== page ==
By its very nature, the military has a command structure and is not famous for democratic values. Check all regimes that are sustained by the military the world over- in North Korea, in Venezuela, in Myanmar- and the words democracy and the rule of law are not close to them. It is also not lost on us that it is the military that had sustained Mugabe for all the years, running his election campaign, and denying the people the victory on the plebiscite as was the case in 2008. 
Unity Government
There has been talk that Mnangagwa wanted to include members of the opposition in his Government, and indeed made approaches to them to that effect. This has however not been verified, and the opposition itself has denied it. If indeed Mnangagwa had made the gesture, he should have done so openly and publicly as there is clear political mileage for him from such a stately act of magnanimity.
Having the opposition in his government would have turned out to be witty political craftsmanship. First, the opposition itself was already weak, riddled by political infighting characterized by numerous breakaway parties. With Tsvangirai indisposed due to ill health, no credible leader with the numbers was worth talking about. Chances are the opposition would have joined, to save themselves from crumbling further. This would have been another smart “coup”. For someone so schooled in the art of smart coups, I don’t know how ED missed this one.
Second, Mnangagwa is coming into power carrying the label of Mugabe. He needs to demonstrate and prove to the people of Zimbabwe that he is his own man, and any liabilities by association are either misplaced or outrightly unfounded. Having been Mugabe’s Vice President at a time Mugabe’s dictatorship was at its rabid worst, it is normal for people to be wary of Mnangagwa and ask themselves whether things have changed. Indeed some who never wanted to give him a chance to prove himself to be his own man has said the head is the same, what has changed is the haircut.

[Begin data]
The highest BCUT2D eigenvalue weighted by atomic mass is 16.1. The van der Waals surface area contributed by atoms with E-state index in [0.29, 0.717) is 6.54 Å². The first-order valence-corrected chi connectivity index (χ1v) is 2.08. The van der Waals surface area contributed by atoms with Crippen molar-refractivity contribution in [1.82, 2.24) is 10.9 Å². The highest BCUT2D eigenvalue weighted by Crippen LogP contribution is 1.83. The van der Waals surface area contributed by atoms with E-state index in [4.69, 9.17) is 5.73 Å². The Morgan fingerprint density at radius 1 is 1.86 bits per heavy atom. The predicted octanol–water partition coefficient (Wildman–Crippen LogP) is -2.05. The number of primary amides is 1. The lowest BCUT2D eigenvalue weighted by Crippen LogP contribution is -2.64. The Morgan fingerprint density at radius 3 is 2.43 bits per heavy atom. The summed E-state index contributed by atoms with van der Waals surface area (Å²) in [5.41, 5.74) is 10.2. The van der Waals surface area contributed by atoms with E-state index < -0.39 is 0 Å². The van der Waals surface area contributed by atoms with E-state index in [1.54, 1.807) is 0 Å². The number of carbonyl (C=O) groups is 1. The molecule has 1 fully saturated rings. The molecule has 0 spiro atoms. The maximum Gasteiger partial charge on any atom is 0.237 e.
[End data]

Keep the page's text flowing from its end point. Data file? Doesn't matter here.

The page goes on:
Third, and more importantly, having the opposition formations would have made the removal of Mugabe a national people’s revolution and would be making the Mnangagwa Presidency more national than it is today. This is important for the nation, which has known nothing but divisive politics of Mugabe and ZANU-PF. It would have made people pose and look, not at ZANU-PF and its character, but its new leader and what he stands for. As he said at his inauguration, he wants to be President of everybody, not just ZANU-PF supporters. People in Zimbabwe had reached the stage where they did not care about the colour of the cat, so long it catches mice.
The ZANU-PF Congress and the retreat to the trenches
The just ended ZANU-PF congress did nothing to allay concerns that the party intends to run affairs of state the ZANU-PF way. The party seems more united than ever before. All those suspended by Mugabe and the G40 have been allowed back into the party, with all suspensions nullified. The War Veterans have reclaimed their rightful place in the party, and have been handsomely rewarded for standing up to Mugabe (and for Mnangagwa) at a time no one else dared to show what appeared to be foolish bravery. The likes of Chris Mutsvangwa hold pride of place in the Government, with him as Advisor to the President and his wife a resident Minister. Matemadanda has also been rewarded with a deputy ministerial post in the War Veterans portfolio. I only hope these guys do not change the stance and inclusive nationalistic language they had adopted that endeared them to many Zimbabweans, I included. I have contended before, that if anyone can reform ZANU-PF, it is the War Veterans in the mould of Mutsvangwa and Matemadanda. Because I genuinely believe these guys have the nation at heart.
ZANU- PF is wooing its old party stalwarts, and there is talk of Rugare Gumbo rejoining the party. Temba Mliswa, independent MP for Norton, is likely to be on his way back. By the way, lest it is forgotten, Mliswa’s victory in Norton had as much to do with the support of MDC as it had with his own organizational skills. Otherwise, he wouldn’t be having that parliamentary platform from which he is shining and is now being called brave. At this rate of reclamation, there is no guarantee that the likes of Joice Mujuru will not be approached, and abandon the opposition trenches and rejoin the revolutionary party. After all, as Jonathan Moyo once said, “its cold out there”.